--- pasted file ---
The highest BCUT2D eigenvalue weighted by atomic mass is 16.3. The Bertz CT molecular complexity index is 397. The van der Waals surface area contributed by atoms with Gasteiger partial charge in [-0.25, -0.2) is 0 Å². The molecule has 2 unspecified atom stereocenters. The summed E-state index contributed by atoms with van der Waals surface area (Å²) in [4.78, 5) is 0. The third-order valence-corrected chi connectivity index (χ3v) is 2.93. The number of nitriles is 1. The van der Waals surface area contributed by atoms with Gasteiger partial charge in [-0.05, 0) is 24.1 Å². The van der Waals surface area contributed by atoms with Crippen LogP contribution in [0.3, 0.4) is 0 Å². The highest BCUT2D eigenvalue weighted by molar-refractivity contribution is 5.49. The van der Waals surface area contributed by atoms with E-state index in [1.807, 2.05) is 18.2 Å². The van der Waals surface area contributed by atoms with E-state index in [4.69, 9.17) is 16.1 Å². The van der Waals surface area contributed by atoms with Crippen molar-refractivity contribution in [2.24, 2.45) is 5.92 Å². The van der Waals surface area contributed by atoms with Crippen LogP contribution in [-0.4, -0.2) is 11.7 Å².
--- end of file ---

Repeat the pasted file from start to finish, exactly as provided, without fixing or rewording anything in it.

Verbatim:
The highest BCUT2D eigenvalue weighted by atomic mass is 16.3. The Bertz CT molecular complexity index is 397. The van der Waals surface area contributed by atoms with Gasteiger partial charge in [-0.25, -0.2) is 0 Å². The molecule has 2 unspecified atom stereocenters. The summed E-state index contributed by atoms with van der Waals surface area (Å²) in [4.78, 5) is 0. The third-order valence-corrected chi connectivity index (χ3v) is 2.93. The number of nitriles is 1. The van der Waals surface area contributed by atoms with Gasteiger partial charge in [-0.05, 0) is 24.1 Å². The van der Waals surface area contributed by atoms with Crippen LogP contribution in [0.3, 0.4) is 0 Å². The highest BCUT2D eigenvalue weighted by molar-refractivity contribution is 5.49. The van der Waals surface area contributed by atoms with E-state index in [1.807, 2.05) is 18.2 Å². The van der Waals surface area contributed by atoms with E-state index in [4.69, 9.17) is 16.1 Å². The van der Waals surface area contributed by atoms with Crippen molar-refractivity contribution in [2.24, 2.45) is 5.92 Å². The van der Waals surface area contributed by atoms with Crippen LogP contribution in [-0.4, -0.2) is 11.7 Å².